ARLINGTON, Va. - Army Pvt. William Christman-part of the Pennsylvania Militia, which is now the Pennsylvania National Guard-carries the distinction of being the first Soldier interred at Arlington National Cemetery. As a way to both honor his service and mark the start of commemorating Arlington's 150th anniversary, several of his descendents joined cemetery officials and others in a wreath laying ceremony Tuesday at his gravesite.
"I'm just awestruck," said Jim Christman, Pvt. Christman's great grand nephew. "This place is a place of honor. I get caught up and a little emotional with it but I'm happy to be a part of it."
Pvt. Christman, who hailed from Tobyhanna Township in the Poconos area of Pennsylvania, enlisted in the 67th Pennsylvania Infantry Regiment in March 1864 as a way, say some, to honor his brother who was killed earlier in the Civil War.
"His brother, Barnabus, was killed in action in Virginia," said Barbara Christman Page, Pvt. Christman's great grand niece. "We don't know for sure, but we feel by looking back that he joined partly in tribute to Barnabus and partly to help his family because they were experiencing some difficult times up in the Poconos and his family was very, very poor."
Pvt. Christman, like many other Civil War casualties, died from disease rather than combat wounds.
"He never got to battle," said Christman Page. "He became ill shortly after his unit got here and he was hospitalized with measles. During the course of that hospitalization he developed peritonitis, which is an inflammation of the bowel, and he never survived."
Christman Page only recently found out about her family's connection to the cemetery - and history - while researching her family's past.
"It was probably about a year ago that we found out about him," she said. "We've been very lucky that the historical society of Tobyhanna Township had started looking at Civil War veterans and when they started they found Pvt. Christman's name and that's when we started to learn more about it."
For Christman Page and other family members, it was both exciting and interesting news to hear and it shed light on areas of the family's past thought to have been lost to history.
"My grandfather, who was Pvt. Christman's nephew, was a man of few words and never told us about him," said Christman Page. "But through the historical society we've gotten to learn about some of the circumstances of Pvt. Christman's early years and of his becoming a Soldier."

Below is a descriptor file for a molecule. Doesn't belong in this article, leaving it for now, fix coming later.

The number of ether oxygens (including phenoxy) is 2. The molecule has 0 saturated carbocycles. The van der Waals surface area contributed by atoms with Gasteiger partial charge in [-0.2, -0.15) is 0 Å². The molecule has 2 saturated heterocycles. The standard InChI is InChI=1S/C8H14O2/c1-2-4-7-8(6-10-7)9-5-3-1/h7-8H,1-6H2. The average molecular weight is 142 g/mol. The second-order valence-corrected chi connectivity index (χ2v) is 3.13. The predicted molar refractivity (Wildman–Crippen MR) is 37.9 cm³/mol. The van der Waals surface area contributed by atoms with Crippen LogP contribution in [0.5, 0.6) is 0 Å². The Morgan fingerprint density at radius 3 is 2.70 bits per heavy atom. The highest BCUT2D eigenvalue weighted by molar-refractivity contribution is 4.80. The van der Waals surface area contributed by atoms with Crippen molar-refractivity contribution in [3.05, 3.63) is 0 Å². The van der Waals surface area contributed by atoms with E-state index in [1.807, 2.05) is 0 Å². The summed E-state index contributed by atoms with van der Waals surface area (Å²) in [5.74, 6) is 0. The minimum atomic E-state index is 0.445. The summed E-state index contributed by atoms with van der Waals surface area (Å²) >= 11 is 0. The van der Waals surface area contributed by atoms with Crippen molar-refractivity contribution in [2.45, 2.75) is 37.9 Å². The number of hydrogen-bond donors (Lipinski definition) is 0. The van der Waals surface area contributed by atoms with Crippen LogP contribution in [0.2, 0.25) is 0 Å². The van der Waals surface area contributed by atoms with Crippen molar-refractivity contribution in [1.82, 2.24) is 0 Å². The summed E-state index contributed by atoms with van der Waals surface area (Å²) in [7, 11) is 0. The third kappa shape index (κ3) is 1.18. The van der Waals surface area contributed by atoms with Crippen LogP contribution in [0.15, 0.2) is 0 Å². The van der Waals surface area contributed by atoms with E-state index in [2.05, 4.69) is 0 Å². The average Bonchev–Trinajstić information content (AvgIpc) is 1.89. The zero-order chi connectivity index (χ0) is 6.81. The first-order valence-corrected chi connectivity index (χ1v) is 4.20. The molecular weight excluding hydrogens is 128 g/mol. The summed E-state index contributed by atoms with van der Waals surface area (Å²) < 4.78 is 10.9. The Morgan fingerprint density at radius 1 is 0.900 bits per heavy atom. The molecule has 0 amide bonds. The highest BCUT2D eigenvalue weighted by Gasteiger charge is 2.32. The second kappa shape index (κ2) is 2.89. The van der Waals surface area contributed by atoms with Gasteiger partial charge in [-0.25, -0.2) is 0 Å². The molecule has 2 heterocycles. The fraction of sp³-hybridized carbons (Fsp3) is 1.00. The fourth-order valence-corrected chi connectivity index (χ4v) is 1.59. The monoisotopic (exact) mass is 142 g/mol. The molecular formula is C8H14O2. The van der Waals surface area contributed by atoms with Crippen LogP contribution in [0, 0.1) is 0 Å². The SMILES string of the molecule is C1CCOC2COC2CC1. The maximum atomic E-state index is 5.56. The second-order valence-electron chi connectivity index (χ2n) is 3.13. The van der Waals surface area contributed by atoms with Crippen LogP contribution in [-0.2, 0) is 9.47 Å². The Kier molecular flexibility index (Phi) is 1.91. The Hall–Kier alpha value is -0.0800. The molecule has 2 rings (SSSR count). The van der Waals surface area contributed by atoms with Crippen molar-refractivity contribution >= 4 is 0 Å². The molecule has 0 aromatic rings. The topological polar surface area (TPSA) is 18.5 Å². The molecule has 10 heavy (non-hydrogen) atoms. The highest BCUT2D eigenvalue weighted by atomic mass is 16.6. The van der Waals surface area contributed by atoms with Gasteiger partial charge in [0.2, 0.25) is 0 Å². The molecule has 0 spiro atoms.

During the ceremony, family members also placed on Pvt. Christman's headstone a rock from the original Christman family home in Pocono Lake, Pennsylvania. That home - a simple, two-story farmhouse - was built using funds received by the family as a result of Pvt. Christman's military service, said Christman Page.
That rock will then be placed into the cemetery's archives collection, said cemetery officials, becoming another way the Christman family is linked with the cemetery.
For some family members, the most impressive element was simply knowing that Pvt. Christman's service wasn't forgotten.
"He's a family member who answered the call back during the Civil War," said Christman, the great grand nephew. "What's nice is that Arlington didn't forget him. On their website they mention him. Just reading that and thinking that my family is a part of that (history)…I'm just glad to be a part of it."
Pvt. Christman was interred in the cemetery on May 13, 1864, and was one of three burials that day. The following day Army Pvt. William Blatt, another Pennsylvania Militia member who served with the 49th Pennsylvania Infantry Regiment, was interred, becoming the first combat casualty to be buried at the cemetery.